Florida Shooting: American Kids Are Fighting Back
One week after a Florida gunman killed 17 at Marjory Stoneman Douglas High School, students have descended on Washington and Florida’s capital to demand changes in gun control laws. The student-led movement has been dubbed #NeverAgain and is growing steam across the country.
A listening session was held Wednesday, February 21 at the White House State Dining Room when lawmakers and President Trump met with Florida students, teachers, and parents affected by school shootings.
“‘We’re going to do something about this horrible situation,” Trump said. He agreed stronger background checks and mental health screenings were necessary.
The session turned emotional when Andrew Pollack, whose daughter was killed in the Florida shooting, made an impassioned plea. “‘It should have been one school shooting, and we should have fixed it, and I’m pissed,” Mr. Pollack said, raising his voice as he looked at Mr. Trump, ‘because my daughter, I’m not going to see again.’”
On Tuesday, President Trump ordered the Justice Department on Tuesday to ban “bump stocks” which convert semi-automatic rifles into automatic weapons. Trump’s critics have noted the vocal and financial support he has enjoyed from the National Rifle Association. At their annual convention, Trump declared “To the N.R.A., I can proudly say I will never, ever let you down.”
The “March For Our Lives” national protest has been planned by the students at Marjory Stoneman Douglas High School on March 24 in Washington DC. Celebrities including George Clooney and Oprah Winfrey have pledged their support.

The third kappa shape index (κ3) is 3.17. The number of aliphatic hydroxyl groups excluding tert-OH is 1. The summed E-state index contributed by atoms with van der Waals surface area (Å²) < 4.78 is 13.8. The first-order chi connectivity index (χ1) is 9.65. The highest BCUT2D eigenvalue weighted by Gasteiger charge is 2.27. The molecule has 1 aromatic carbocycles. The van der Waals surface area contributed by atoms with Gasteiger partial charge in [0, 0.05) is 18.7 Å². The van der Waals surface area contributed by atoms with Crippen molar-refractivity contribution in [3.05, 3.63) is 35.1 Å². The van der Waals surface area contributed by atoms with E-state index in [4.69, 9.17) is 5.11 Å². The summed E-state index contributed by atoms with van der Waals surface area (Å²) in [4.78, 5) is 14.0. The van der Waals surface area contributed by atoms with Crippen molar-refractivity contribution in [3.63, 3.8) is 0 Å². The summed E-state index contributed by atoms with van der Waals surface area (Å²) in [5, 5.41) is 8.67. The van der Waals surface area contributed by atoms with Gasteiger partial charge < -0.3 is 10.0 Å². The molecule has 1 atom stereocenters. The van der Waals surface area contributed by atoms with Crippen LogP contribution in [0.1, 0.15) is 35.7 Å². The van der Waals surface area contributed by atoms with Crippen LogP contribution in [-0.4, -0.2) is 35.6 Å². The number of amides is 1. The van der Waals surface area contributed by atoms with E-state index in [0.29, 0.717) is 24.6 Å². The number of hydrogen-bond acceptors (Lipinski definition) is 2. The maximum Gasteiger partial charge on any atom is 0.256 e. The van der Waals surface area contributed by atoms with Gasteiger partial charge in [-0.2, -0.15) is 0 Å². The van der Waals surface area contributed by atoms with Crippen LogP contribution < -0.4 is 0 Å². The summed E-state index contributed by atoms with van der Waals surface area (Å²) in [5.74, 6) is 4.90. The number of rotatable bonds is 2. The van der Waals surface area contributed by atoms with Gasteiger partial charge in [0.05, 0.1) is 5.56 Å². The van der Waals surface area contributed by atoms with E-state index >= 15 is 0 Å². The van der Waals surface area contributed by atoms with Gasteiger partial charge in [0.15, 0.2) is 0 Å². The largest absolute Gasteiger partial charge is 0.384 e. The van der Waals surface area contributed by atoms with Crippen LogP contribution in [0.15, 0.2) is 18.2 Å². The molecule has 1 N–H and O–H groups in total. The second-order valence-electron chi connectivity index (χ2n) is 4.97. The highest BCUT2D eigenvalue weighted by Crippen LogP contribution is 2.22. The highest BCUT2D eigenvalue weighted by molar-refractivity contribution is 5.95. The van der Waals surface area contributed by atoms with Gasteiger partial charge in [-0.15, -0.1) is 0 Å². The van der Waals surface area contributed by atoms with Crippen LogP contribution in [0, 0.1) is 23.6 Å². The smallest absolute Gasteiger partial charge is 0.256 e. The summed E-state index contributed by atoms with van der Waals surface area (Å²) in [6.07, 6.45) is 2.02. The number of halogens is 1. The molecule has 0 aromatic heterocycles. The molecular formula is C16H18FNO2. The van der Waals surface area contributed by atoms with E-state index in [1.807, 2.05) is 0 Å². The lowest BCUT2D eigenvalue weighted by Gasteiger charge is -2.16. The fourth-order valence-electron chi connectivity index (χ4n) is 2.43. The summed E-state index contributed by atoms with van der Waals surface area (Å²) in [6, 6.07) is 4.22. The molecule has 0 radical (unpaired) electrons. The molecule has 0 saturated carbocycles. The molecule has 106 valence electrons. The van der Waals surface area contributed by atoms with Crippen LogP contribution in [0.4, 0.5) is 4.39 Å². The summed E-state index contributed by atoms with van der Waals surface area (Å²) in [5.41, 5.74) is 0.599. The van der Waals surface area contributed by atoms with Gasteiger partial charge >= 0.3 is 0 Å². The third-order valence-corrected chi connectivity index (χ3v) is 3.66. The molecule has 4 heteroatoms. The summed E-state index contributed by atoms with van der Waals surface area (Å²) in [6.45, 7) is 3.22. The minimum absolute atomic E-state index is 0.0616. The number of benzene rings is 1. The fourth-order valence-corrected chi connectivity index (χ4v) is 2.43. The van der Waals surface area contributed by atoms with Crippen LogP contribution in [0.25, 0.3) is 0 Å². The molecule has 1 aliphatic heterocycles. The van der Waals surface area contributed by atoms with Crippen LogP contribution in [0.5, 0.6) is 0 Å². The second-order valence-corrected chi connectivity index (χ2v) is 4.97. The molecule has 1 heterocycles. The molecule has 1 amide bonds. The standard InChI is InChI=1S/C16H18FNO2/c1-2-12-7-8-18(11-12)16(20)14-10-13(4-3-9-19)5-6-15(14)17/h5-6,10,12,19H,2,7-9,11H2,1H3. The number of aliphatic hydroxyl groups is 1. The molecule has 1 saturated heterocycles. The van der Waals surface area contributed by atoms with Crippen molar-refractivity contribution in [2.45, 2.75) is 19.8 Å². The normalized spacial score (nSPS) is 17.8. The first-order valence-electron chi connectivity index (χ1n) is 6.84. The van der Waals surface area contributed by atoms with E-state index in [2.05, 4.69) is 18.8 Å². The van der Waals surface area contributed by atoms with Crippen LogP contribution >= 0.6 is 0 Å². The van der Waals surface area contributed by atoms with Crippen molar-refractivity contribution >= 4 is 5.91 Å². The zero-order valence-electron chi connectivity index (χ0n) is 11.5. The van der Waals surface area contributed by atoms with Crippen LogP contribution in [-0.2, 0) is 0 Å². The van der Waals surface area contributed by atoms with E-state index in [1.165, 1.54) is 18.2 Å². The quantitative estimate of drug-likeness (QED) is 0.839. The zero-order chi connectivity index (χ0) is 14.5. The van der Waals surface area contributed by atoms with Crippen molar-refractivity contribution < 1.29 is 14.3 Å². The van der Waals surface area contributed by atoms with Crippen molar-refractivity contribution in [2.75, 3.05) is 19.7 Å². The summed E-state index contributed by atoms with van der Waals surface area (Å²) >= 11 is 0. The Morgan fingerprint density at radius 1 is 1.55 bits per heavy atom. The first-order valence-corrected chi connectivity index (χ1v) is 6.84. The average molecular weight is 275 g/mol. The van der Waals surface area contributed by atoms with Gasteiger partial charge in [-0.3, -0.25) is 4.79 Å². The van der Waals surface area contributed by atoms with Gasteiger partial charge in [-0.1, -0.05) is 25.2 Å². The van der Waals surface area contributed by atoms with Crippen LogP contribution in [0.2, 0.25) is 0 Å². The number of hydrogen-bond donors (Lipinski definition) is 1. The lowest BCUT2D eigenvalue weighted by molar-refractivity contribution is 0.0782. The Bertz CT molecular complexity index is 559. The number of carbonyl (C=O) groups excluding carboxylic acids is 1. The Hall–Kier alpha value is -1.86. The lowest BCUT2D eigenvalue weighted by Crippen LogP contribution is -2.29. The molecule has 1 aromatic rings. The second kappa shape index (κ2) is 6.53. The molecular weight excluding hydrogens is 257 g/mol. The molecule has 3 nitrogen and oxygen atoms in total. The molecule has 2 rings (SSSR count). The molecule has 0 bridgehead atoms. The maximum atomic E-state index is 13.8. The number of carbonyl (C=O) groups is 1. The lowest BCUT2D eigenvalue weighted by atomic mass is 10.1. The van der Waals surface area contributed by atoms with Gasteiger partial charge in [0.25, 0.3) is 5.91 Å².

Marjory Stoneman Douglas High School student Emma Gonzalez said at a gun control rally in Fort Lauderdale, “‘We are going to be the kids you read about in textbooks. Not because we’re going to be another statistic about mass shooting in America, but because we are going to be the last mass shooting.’”
Florida is a gun-heavy state as many Floridians own a gun and hunting is a popular sport. The National Rifle Association has had the support of every Florida governor for the last twenty years. While states that are not gun-heavy have passed gun control legislation after school shootings occurred, like Colorado and Connecticut after Columbine and Sandy Hook, Florida has yet to make changes.
However, as midterm elections approach, Florida lawmakers are being forced to reckon with gun culture for the first time.
Students have been descending on the capitol in Tallahassee from all over the country in the past few days.
On Tuesday, some students cried as they watched Florida lawmakers reject a ban on semi-automatic rifles like the AR-15 used in the shooting.
Last Thursday, February 15, one day after the shooting, Republican gubernatorial candidate, and current Florida Agriculture Commissioner Adam Putnam postponed a hearing on a bill that would have allowed easier access to concealed carry permits. One of his challengers, the Democratic candidate for governor Gwen Graham called for current Governor Rick Scott to suspend the licenses and sales of AR-15s and other assault weapons. The other Democratic candidates did the same.
Today, students took the floor of the Florida house. The division between the students’ demands and the lawmakers’ positions were clear.
Sixteen-year-old Alondra Gittelson asked Speaker of the House Richard Corcoran why the AR-15 rifle was even widely accessible among civilians. Cocoran replied that he saw the AR-15 as a “legitimate hunting weapon” and a ban would not help school shootings.
Outside the capitol building, more students from across the state and country protested by holding signs and chanting “Vote them out!”